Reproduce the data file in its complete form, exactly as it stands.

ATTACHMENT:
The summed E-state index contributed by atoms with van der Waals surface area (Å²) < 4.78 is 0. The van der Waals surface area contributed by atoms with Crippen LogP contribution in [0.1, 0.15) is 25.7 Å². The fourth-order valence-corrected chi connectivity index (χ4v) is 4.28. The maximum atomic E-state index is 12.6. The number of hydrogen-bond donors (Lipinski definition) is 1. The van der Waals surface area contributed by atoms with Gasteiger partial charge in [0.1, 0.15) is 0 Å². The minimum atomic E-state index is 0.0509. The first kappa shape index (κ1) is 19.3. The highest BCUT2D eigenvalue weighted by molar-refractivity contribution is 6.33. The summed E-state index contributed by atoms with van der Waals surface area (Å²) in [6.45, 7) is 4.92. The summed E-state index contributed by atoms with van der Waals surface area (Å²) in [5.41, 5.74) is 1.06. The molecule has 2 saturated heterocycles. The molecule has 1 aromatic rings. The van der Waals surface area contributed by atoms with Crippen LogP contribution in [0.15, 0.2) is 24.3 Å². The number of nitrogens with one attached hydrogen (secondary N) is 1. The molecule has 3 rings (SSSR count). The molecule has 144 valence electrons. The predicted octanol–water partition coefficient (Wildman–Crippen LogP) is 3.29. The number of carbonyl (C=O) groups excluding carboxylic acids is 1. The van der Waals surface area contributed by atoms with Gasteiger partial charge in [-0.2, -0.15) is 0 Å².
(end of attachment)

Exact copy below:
The summed E-state index contributed by atoms with van der Waals surface area (Å²) < 4.78 is 0. The van der Waals surface area contributed by atoms with Crippen LogP contribution in [0.1, 0.15) is 25.7 Å². The fourth-order valence-corrected chi connectivity index (χ4v) is 4.28. The maximum atomic E-state index is 12.6. The number of hydrogen-bond donors (Lipinski definition) is 1. The van der Waals surface area contributed by atoms with Gasteiger partial charge in [0.1, 0.15) is 0 Å². The minimum atomic E-state index is 0.0509. The first kappa shape index (κ1) is 19.3. The highest BCUT2D eigenvalue weighted by molar-refractivity contribution is 6.33. The summed E-state index contributed by atoms with van der Waals surface area (Å²) in [6.45, 7) is 4.92. The summed E-state index contributed by atoms with van der Waals surface area (Å²) in [5.41, 5.74) is 1.06. The molecule has 2 saturated heterocycles. The molecule has 1 aromatic rings. The van der Waals surface area contributed by atoms with Crippen LogP contribution in [0.15, 0.2) is 24.3 Å². The number of nitrogens with one attached hydrogen (secondary N) is 1. The molecule has 3 rings (SSSR count). The molecule has 144 valence electrons. The predicted octanol–water partition coefficient (Wildman–Crippen LogP) is 3.29. The number of carbonyl (C=O) groups excluding carboxylic acids is 1. The van der Waals surface area contributed by atoms with Gasteiger partial charge in [-0.2, -0.15) is 0 Å².